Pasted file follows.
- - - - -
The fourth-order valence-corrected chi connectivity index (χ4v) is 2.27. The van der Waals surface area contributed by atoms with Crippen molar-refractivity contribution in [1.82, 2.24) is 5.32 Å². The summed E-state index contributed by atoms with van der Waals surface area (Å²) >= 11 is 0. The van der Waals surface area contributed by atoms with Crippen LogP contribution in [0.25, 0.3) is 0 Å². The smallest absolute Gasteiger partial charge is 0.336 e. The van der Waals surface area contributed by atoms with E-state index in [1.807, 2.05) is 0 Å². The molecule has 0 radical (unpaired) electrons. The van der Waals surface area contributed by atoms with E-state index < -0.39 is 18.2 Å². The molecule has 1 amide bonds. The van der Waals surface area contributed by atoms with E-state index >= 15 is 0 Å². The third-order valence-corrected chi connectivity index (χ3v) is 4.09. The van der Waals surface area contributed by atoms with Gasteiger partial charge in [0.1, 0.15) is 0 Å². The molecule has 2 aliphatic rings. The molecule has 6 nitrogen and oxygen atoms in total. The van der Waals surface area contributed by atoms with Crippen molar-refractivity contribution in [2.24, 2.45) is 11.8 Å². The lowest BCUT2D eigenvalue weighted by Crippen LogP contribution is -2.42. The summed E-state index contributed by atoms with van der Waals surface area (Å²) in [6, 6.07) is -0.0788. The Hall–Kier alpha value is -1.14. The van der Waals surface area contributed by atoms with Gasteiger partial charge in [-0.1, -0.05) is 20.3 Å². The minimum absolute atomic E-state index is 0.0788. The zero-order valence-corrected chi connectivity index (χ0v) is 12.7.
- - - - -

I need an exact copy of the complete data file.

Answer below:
The fourth-order valence-corrected chi connectivity index (χ4v) is 2.27. The van der Waals surface area contributed by atoms with Crippen molar-refractivity contribution in [1.82, 2.24) is 5.32 Å². The summed E-state index contributed by atoms with van der Waals surface area (Å²) >= 11 is 0. The van der Waals surface area contributed by atoms with Crippen LogP contribution in [0.25, 0.3) is 0 Å². The smallest absolute Gasteiger partial charge is 0.336 e. The van der Waals surface area contributed by atoms with E-state index in [1.807, 2.05) is 0 Å². The molecule has 0 radical (unpaired) electrons. The van der Waals surface area contributed by atoms with E-state index < -0.39 is 18.2 Å². The molecule has 1 amide bonds. The van der Waals surface area contributed by atoms with E-state index >= 15 is 0 Å². The third-order valence-corrected chi connectivity index (χ3v) is 4.09. The van der Waals surface area contributed by atoms with Gasteiger partial charge in [0.1, 0.15) is 0 Å². The molecule has 2 aliphatic rings. The molecule has 6 nitrogen and oxygen atoms in total. The van der Waals surface area contributed by atoms with Crippen molar-refractivity contribution in [2.24, 2.45) is 11.8 Å². The lowest BCUT2D eigenvalue weighted by Crippen LogP contribution is -2.42. The summed E-state index contributed by atoms with van der Waals surface area (Å²) in [6, 6.07) is -0.0788. The Hall–Kier alpha value is -1.14. The van der Waals surface area contributed by atoms with Gasteiger partial charge in [-0.1, -0.05) is 20.3 Å². The minimum absolute atomic E-state index is 0.0788. The zero-order valence-corrected chi connectivity index (χ0v) is 12.7.